Patients who are suspected or confirmed for having TB disease are frequently sent home after starting treatment, even though they may still be infectious. Patients with TB disease can be sent home even if they do not have three negative sputum smears, if the following criteria are met:
- A follow-up plan has been made with the local TB program;
- The patient is on standard TB treatment and directly observed therapy (DOT) has been arranged;
- No infants or children less than 4 years of age or persons with immunocompromising conditions are present in the household;
- All household members, who are not immunocompromised, have been previously exposed to the person with TB; and
- The patient is willing to not travel outside his/her home until he/she has negative sputum smear results.
If all of the above criteria are met, patients with TB disease are allowed to go back home. Additionally they are more likely to have already transmitted TB to members of their household before their TB was diagnosed and treatment was started.
However, TB patients and members of their household should still take steps to prevent the spread of TB in their home. For example, patients with TB should be instructed to cover their mouth and nose with a tissue when coughing or sneezing. Infectious TB patients should sleep alone, not in a room with other household members. Furthermore, TB patients should be advised to not have visitors until they are non-infectious.
Patients with infectious TB should not be allowed to return home where they may expose a person who is at high risk for progressing to TB disease if infected (for example, persons living with HIV, or infants and children). Health care workers in home-based health care or outreach settings should be trained on detecting the signs and symptoms of TB disease. Training should include the role of the health care worker in educating patients about the importance of reporting symptoms or signs. Health care workers should also educate patients and other household members about the importance of taking medications as prescribed.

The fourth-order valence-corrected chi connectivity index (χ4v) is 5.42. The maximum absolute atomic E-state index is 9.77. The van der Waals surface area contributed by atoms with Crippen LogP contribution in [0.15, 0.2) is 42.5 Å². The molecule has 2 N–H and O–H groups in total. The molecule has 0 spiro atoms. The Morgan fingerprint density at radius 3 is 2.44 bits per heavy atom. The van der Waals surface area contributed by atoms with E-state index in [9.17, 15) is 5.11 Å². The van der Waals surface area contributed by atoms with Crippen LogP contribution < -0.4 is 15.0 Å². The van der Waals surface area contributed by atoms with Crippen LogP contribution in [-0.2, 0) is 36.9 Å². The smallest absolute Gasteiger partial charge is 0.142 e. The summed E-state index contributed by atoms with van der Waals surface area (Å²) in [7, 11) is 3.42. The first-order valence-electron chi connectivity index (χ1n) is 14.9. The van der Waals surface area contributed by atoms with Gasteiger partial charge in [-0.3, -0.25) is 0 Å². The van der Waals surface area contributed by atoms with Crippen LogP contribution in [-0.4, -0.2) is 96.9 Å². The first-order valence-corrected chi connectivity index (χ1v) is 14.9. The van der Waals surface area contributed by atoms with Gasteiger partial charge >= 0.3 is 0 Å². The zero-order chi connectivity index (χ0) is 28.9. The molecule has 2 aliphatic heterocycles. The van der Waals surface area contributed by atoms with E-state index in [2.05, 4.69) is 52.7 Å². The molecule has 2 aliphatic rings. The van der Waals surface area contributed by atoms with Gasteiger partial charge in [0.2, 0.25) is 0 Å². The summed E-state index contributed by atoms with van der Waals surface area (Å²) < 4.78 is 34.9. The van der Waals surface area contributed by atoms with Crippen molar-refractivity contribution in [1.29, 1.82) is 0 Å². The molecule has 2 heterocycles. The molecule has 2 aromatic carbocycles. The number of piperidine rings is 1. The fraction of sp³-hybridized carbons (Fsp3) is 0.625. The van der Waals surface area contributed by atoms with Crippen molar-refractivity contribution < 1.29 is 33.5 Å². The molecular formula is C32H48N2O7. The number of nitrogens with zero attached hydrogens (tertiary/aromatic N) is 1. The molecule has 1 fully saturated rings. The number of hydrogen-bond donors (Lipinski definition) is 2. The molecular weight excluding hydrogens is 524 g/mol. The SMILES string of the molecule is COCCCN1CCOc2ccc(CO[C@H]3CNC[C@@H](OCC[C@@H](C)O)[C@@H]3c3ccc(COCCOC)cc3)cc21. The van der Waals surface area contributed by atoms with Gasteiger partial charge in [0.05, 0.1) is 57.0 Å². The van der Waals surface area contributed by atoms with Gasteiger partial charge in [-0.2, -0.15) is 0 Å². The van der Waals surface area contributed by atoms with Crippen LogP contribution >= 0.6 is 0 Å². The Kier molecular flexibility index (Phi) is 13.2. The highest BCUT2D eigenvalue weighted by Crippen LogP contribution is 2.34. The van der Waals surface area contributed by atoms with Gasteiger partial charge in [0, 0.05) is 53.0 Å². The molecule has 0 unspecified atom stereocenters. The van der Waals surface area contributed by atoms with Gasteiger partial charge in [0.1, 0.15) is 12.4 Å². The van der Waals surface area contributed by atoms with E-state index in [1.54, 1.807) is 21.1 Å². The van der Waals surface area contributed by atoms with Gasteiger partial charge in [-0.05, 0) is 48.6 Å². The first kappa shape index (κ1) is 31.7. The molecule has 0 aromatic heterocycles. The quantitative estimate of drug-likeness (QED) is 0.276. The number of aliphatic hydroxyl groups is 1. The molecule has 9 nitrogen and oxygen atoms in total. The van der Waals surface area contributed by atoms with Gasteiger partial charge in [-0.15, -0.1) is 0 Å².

Health care workers should not perform cough-inducing or aerosol-generating procedures on patients with suspected or confirmed infectious TB disease inside a patient’s home. Sputum collection should be performed outdoors, away from other persons, windows, or ventilation intakes.
Health care workers who visit TB patients at their homes should take these precautions to protect themselves from exposure to M. tuberculosis:
- Instruct patients to cover their mouth and nose with a tissue when coughing or sneezing;
- Wear a personal respirator when visiting the home of an infectious patient with TB or when transporting an infectious patient with TB in a vehicle;
- When it is necessary to collect a sputum specimen in the home, collect the specimen in a well-ventilated area, away from other household members; if possible, the specimen should be collected outdoors; and
- Participate in a TB testing and prevention program.